Ever since I had to give up my recent acquired Sony flagship mobile phone, Xperia S, I looked around in the market for a replacement.
I had wanted to try out Windows Phone. I think Microsoft has finally got their formula right this time round, after failing to gain a foothold in the mobile market with their Windows CE and Windows Mobile products since 2000. The tiled interface is as evolutionary and refreshing as Apple’s multi touch interface. Fragmentation, which appeared to the biggest culprit in Microsoft’s previous failures in mobile market, is to some extent addressed by Microsoft’s attempt to put in restriction in how manufacturers and developers build and develop their handsets and applications respectively. The end result is a consistent interface, and much tighter control on how applications are being executed and rendered. The key draw back for me is the hardware, as the display and camera functions are not inspiring. I thought I would just get a cheap Windows Phone (since all Windows Phone looks and function the same!) as an interim, but eventually settled with Google Galaxy Nexus because I have always wanted to try out the pure Google experience.
Google Galaxy Nexus, manufactured by Samsung, runs on the latest Android operating system, i.e. Ice-Cream Sandwich (ICS) . With Google’s ICS, they seemed to have finally fixed the memory management issues and streamlined the user experience. I have to say it is a product, out of the box (because with Android being a open source, it doesn’t take a genius to do magic wonder in order to improve its usability), that would seriously compete with the likes of current Windows Phone and iOS. It may seemed like Google’s past desserts (Cupcake, Eclair, Frosted Yorgurt, etc) were a failure, or at best an alpha/beta of their operating system. However, if you trace through Android history, from the first public release (Cupcake) in 2009 to now, versus how long Microsoft put their act together, it is actually quite a remarkable progress. One might argue that Apple did it right in the first iPhone product, but remember Apple was clever in its product release strategy. It had deliberately omitted key phone function features, and progressively released these missing functions as it rolled out its iPhone roadmap over the course of 5 years.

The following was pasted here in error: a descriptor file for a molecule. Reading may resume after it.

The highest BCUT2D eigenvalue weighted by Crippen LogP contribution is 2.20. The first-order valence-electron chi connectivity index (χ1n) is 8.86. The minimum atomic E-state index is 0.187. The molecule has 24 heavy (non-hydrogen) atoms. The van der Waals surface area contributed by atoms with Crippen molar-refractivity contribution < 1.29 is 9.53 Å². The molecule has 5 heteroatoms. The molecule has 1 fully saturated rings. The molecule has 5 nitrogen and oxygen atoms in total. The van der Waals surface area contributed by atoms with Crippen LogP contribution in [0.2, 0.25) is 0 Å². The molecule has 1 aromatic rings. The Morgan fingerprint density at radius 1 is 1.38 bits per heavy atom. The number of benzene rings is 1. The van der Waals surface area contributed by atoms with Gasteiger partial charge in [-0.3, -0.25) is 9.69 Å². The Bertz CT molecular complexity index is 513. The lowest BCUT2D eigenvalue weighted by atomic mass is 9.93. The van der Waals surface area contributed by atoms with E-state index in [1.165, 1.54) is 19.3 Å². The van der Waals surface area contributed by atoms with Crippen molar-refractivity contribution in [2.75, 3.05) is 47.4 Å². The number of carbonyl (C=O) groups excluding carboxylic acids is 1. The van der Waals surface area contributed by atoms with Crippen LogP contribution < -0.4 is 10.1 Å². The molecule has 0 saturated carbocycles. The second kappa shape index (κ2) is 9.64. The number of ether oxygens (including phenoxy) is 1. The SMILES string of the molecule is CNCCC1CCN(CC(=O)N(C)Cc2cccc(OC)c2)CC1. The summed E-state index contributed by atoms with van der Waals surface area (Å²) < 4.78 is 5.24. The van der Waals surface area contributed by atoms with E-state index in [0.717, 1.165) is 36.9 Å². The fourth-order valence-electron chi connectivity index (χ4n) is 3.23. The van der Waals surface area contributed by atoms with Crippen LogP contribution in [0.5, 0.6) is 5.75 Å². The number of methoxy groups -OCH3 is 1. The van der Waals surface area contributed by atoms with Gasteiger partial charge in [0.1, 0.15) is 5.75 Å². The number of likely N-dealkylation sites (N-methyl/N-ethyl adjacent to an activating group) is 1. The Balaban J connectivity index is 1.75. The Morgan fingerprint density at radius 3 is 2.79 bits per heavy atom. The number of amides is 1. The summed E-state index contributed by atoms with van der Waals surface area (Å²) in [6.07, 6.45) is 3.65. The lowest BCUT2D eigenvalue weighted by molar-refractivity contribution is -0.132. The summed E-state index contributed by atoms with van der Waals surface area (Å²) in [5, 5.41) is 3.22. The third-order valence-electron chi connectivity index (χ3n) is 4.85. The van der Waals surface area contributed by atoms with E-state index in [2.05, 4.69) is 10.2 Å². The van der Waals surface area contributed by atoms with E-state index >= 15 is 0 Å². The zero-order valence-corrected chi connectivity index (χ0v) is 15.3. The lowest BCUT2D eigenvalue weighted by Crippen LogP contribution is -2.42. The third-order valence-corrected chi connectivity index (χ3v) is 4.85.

Back to Galaxy Nexus, I am not quite impressed by its form factor. It looks as if Samsung has deliberately short changed its development just to make sure it does not cannibalised its own flagship products, i.e. Galaxy S2 and Galaxy Note. The 1280×720 screen is nothing to shout about, until you put it on the brightest setting. That said, when I put it side by side with Galaxy S2 or Lumia 800 (both of which have the same resolution of 800×480 pixels), it does look as good, if not better, given its higher resolution display. The back battery cover feels plasticky, almost becoming a classic trademark of Samsung products. Camera is mediocre, as it fares badly when taken under dim lighting condition or trying to capture a fast moving object. How I miss my Xperia S for that matter! Don’t get me wrong, Galaxy Nexus has a decent hardware specification, but my take is that it is a jack of all trades, master of none. That said, I do like the ICS soft keys in the Galaxy Nexus with its backlit implementation. Beneath the soft keys, a multicolored notification LED is featured which glows on selected event such as a missed call or unread message. You can download the app Light Flow to customize your LED configuration, in terms of the events to be notified, colour of the LED notification, or even the rate of the LED pulse!
Inside Galaxy Nexus however, the user experience is superb given that it is running on the Ice-Cream Sandwich. Unfortunately, at the point when I got the phone, it was still running on 4.0.3, not 4.0.4 which offers an even more optimal performance. (Nothing stopping me from upgrading it to 4.0.4 though) Regardless, I understand that 4.0.4 was shortly released “OTA” after a few weeks. On the positive notes, the user interface is polished and uncluttered. The multi tasking of applications does not has any slight adverse effect on the overall phone performance. The UI navigation experience is as “buttery” smooth as you can imagine. With a pure Google experience, it also means I do not have those bloated applications that offer bells and whistles at the expense of performance. Given that I have most of my resources resided in Google (mails, contacts, calendar appointments, photos, etc), I have immediate access to every of my content and information the moment I signed into my Google account. No hassle of synchronising or data migration!
But it did not take me too long to switch to another phone. Not because Galaxy Nexus is bad, but because I have been eyeing on HTC One X after hearing how HTC had improved its camera function over the year. That has been my biggest gripe of HTC products (amongst others). That said, after using HTC One X for two weeks now, there were and are times where I still miss Galaxy Nexus for its clean ICS implementation!